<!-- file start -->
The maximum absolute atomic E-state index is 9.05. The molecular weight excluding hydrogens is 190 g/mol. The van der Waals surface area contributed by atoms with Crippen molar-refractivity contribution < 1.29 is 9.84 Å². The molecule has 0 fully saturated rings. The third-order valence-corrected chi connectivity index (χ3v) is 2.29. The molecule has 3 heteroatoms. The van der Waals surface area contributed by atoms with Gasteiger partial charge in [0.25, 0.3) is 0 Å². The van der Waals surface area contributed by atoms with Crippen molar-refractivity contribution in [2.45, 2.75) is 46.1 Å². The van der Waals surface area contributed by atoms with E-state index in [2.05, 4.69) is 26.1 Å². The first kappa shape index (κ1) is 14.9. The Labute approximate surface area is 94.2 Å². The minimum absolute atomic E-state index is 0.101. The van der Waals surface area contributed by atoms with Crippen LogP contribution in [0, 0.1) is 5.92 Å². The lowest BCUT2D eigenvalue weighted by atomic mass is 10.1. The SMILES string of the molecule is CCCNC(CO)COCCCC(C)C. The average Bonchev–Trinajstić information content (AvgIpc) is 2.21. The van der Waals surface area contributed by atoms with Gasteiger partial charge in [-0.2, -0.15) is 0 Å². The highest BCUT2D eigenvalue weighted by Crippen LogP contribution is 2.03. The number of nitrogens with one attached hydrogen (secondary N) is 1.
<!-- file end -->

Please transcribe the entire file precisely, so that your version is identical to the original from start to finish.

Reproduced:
The maximum absolute atomic E-state index is 9.05. The molecular weight excluding hydrogens is 190 g/mol. The van der Waals surface area contributed by atoms with Crippen molar-refractivity contribution < 1.29 is 9.84 Å². The molecule has 0 fully saturated rings. The third-order valence-corrected chi connectivity index (χ3v) is 2.29. The molecule has 3 heteroatoms. The van der Waals surface area contributed by atoms with Gasteiger partial charge in [0.25, 0.3) is 0 Å². The van der Waals surface area contributed by atoms with Crippen molar-refractivity contribution in [2.45, 2.75) is 46.1 Å². The van der Waals surface area contributed by atoms with E-state index in [2.05, 4.69) is 26.1 Å². The first kappa shape index (κ1) is 14.9. The Labute approximate surface area is 94.2 Å². The minimum absolute atomic E-state index is 0.101. The van der Waals surface area contributed by atoms with Crippen LogP contribution in [0, 0.1) is 5.92 Å². The lowest BCUT2D eigenvalue weighted by atomic mass is 10.1. The SMILES string of the molecule is CCCNC(CO)COCCCC(C)C. The average Bonchev–Trinajstić information content (AvgIpc) is 2.21. The van der Waals surface area contributed by atoms with Gasteiger partial charge in [-0.2, -0.15) is 0 Å². The highest BCUT2D eigenvalue weighted by Crippen LogP contribution is 2.03. The number of nitrogens with one attached hydrogen (secondary N) is 1.